In a recent article forthcoming in the American Economic Review, UC3M Business Jesper Rüdiger, and coauthor Adrien Vigier from the Norwegian Business School, explore information acquisition in dealer markets. We have asked the authors to comment on the paper's main findings:
"There are many ways to structure a financial market. The "dealer market" is one of them. In this type of market, a "dealer" (for instance a bank) acts as the intermediary for trades. This implies that buyers and sellers do not interact directly, but trade through the dealer. Roughly speaking, trading takes place as follows: the dealer posts the price at which you can buy the stock (the ask price) or sell the stock (the bid price); traders observe the quotes and decide whether to trade or not. Now think about the following problem: if it were possible to pay a moderate cost in order to learn a stock's true value, who would do so? On the one hand, traders want to acquire information about stocks to buy them if they are undervalued and sell them if they are overvalued. However, dealers also want to acquire information, in order to adjust the prices they post to the value of the stock.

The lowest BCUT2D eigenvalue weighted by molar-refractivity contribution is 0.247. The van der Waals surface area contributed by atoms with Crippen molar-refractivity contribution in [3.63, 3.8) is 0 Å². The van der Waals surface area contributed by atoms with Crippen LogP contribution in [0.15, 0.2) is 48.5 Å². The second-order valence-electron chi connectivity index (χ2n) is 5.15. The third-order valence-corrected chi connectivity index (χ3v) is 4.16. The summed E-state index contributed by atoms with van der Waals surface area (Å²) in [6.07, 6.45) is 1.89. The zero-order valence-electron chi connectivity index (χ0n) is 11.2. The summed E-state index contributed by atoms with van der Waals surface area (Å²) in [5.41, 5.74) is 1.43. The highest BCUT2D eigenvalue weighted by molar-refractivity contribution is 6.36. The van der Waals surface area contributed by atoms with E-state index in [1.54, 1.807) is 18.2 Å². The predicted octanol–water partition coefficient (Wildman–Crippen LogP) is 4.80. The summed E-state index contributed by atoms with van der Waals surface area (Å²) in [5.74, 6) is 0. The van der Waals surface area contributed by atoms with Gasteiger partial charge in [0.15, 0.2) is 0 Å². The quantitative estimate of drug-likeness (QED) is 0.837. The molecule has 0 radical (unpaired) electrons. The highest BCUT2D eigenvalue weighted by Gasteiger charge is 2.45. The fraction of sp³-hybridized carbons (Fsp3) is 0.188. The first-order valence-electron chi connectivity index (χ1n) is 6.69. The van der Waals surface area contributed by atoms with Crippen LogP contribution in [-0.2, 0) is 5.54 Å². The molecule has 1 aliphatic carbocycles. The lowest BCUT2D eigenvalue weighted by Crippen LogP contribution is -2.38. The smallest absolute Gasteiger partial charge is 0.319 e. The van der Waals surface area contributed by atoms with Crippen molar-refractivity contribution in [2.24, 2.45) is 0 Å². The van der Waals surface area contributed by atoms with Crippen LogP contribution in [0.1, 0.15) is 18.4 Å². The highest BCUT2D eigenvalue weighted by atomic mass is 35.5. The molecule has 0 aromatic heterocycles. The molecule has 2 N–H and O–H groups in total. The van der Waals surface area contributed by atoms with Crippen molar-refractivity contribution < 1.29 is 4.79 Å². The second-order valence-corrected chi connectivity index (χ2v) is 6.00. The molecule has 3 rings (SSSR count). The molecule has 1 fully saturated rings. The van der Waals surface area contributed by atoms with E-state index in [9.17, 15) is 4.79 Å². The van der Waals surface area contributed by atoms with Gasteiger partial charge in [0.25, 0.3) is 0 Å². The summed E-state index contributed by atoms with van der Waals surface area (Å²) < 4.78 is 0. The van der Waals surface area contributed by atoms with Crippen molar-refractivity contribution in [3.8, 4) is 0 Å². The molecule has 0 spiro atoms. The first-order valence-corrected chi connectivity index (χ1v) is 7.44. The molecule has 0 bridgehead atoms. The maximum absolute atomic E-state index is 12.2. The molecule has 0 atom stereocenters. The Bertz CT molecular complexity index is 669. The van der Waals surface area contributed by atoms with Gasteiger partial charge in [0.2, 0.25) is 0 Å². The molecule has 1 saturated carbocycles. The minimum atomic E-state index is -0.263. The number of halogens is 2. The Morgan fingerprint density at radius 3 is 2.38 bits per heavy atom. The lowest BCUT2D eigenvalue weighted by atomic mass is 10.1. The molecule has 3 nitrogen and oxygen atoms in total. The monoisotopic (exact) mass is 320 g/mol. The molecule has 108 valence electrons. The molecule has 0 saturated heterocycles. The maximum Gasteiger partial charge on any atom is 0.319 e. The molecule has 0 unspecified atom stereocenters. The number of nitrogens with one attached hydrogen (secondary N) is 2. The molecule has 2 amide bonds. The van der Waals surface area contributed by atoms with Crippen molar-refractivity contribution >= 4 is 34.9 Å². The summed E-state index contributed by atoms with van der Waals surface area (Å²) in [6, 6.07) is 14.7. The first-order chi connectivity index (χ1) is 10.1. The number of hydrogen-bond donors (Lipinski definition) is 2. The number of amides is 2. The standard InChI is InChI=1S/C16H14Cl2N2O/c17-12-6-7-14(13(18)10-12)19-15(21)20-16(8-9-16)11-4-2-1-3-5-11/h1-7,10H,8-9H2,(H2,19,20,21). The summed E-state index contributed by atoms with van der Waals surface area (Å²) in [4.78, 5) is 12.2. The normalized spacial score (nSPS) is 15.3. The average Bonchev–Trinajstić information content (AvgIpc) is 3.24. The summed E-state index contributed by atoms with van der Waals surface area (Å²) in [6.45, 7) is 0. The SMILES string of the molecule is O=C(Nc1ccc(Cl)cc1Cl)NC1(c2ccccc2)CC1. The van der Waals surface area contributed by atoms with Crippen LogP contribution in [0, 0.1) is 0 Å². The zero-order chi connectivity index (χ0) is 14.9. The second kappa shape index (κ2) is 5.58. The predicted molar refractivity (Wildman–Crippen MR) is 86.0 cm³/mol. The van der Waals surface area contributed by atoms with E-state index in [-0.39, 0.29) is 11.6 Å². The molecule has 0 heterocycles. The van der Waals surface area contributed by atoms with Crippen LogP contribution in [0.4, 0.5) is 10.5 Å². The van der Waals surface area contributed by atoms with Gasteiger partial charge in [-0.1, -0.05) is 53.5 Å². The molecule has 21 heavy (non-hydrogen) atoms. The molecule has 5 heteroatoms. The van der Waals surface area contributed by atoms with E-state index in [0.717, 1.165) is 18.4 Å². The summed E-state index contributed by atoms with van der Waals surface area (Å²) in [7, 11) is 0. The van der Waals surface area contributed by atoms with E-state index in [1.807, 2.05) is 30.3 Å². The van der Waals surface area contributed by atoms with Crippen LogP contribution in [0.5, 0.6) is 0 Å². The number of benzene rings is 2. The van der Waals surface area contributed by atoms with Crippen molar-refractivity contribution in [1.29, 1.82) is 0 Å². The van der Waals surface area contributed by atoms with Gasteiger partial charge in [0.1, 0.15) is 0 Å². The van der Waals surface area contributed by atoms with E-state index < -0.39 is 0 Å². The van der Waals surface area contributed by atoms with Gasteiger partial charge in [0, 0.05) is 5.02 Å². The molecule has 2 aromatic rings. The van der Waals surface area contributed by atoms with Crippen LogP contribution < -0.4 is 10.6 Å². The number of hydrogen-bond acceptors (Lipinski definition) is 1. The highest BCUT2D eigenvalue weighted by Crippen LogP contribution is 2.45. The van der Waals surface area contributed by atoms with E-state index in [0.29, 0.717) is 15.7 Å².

In the paper we build a theoretical model to analyze the kind of situations described above. First, we show that in some situations the traders are the only ones to acquire information. However, in other situations, things are reversed: now it is the dealers who are the only ones to become informed. Second, we examine the impact of these findings on asset prices and find that, paradoxically, making information cheaper can have a negative impact on the functioning of the market, in the sense that prices end up being a poorer indicator of financial assets' fundamental values. Our hope is that, by shedding light on key mechanisms, our analysis can be useful for policy makers and empiricists."
The full article can be found at the following link: